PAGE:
Initially, as one would expect, U.S. production did stall, and in November 2016, confident that they had seen off the shale threat, OPEC, encouraged by Khalid al-Falih, the new Saudi oil minister, began to cut production in the hope of shoring up prices. Just now, Saudi Arabia has a particular interest in rising oil prices, given that late-2018 will see the long-awaited flotation of its state oil business, Saudi Aramco. It’s likely to be the biggest company in the world when it launches, with valuation estimates ranging from USD500bn to well north of USD1tr. One of the key components of the final price secured will be estimates for oil prices going forward.

And so here’s a new conundrum for OPEC, and an extraordinary lesson in the strength of the capitalist system. As Figure 1 shows, U.S. production anticipating new highs to be reached in the coming months. While OPEC was congratulating itself on the slow-down in U.S. exploration, oil companies in the States were working hard to improve the productivity of existing fields. Shale producers made extraordinary technological improvements to well design, which lowered their per-barrel break-even costs. According to JP Morgan’s estimates, the oil price needed to earn a 15% pre-tax rate of return at the wellhead in certain parts of the U.S. has fallen by 40% in just the past year, from USD48.95 to USD29.32.

For the U.S. shale industry, 2014 and 2015 were a trial by fire. Between the beginning of 2015 and mid-2016, 90 companies filed for bankruptcy, more than in the telecoms bust of 2001.

Over USD65bn of debt was affected, with the largest filings coming from Sandridge Energy, which owed USD8.3bn, and Linn Energy, which owed USD6.1bn. The sector de-levered dramatically during its period of stress, and those companies that survived are now leaner and nimbler. Looking specifically at the Permian Basin area of West Texas and New Mexico, we can see with clarity the impact of these productivity improvements. This area has been responsible for more than 50% of new activity since the slump, and production per rig has more than tripled here since 2014.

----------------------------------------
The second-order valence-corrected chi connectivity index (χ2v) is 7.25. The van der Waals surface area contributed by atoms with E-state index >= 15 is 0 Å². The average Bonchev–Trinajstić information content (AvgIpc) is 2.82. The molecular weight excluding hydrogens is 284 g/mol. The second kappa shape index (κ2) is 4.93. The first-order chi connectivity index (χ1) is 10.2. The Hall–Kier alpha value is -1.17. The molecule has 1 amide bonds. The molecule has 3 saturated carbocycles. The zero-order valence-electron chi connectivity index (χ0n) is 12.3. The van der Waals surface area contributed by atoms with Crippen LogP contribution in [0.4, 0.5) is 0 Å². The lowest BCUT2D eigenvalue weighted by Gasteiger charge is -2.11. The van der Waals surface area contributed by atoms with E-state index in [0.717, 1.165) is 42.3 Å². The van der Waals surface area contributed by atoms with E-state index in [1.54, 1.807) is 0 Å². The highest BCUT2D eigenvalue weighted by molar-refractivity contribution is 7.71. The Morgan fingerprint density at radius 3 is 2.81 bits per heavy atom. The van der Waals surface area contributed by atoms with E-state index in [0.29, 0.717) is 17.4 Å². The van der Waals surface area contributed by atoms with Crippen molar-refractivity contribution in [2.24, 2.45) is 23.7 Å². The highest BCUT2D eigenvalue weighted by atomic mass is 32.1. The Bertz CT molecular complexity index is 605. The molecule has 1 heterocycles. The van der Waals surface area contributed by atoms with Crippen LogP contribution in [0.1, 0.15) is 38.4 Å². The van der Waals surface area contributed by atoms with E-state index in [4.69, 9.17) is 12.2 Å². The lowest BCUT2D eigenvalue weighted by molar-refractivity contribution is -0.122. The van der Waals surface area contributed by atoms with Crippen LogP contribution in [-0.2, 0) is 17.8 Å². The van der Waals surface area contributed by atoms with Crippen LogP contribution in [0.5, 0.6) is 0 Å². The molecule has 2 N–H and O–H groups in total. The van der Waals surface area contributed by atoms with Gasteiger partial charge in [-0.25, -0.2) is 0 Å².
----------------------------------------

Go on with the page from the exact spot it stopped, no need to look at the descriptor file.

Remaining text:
Figure 2: Oil production per rig in Permian Basin

Source: US Energy Information Administration (EIA), May 2017.

Technological advancements, intelligent management decisions and rigorous cost cutting have thus made the previously marginally economical shale oil business globally competitive, and this poses a potentially major problem for Saudi Arabia as the Saudi Aramco IPO nears.

It’s not only, though, that this is a notable, and very American, tale of corporate ingenuity overcoming seemingly impossible odds. The reason that we are watching oil so closely is that previous reflation trades have been scuppered by surging oil prices leading to overheating and an eventual crash – just look at the 1970s. As we weigh the sustainability of the current reflation trade, the possibility that oil prices could be maintained at the currently lower levels through technological innovation sends a potentially strong signal regarding the future health of the global economy. Conversely, if we were to see slowing global growth and continued acceleration in U.S. shale oil production, things could begin to feel eerily reminiscent of 2014. In this case deflationary alarm bells would start ringing loudly. Whichever way it goes, we believe it’s worth keeping a very close eye on oil over the coming months.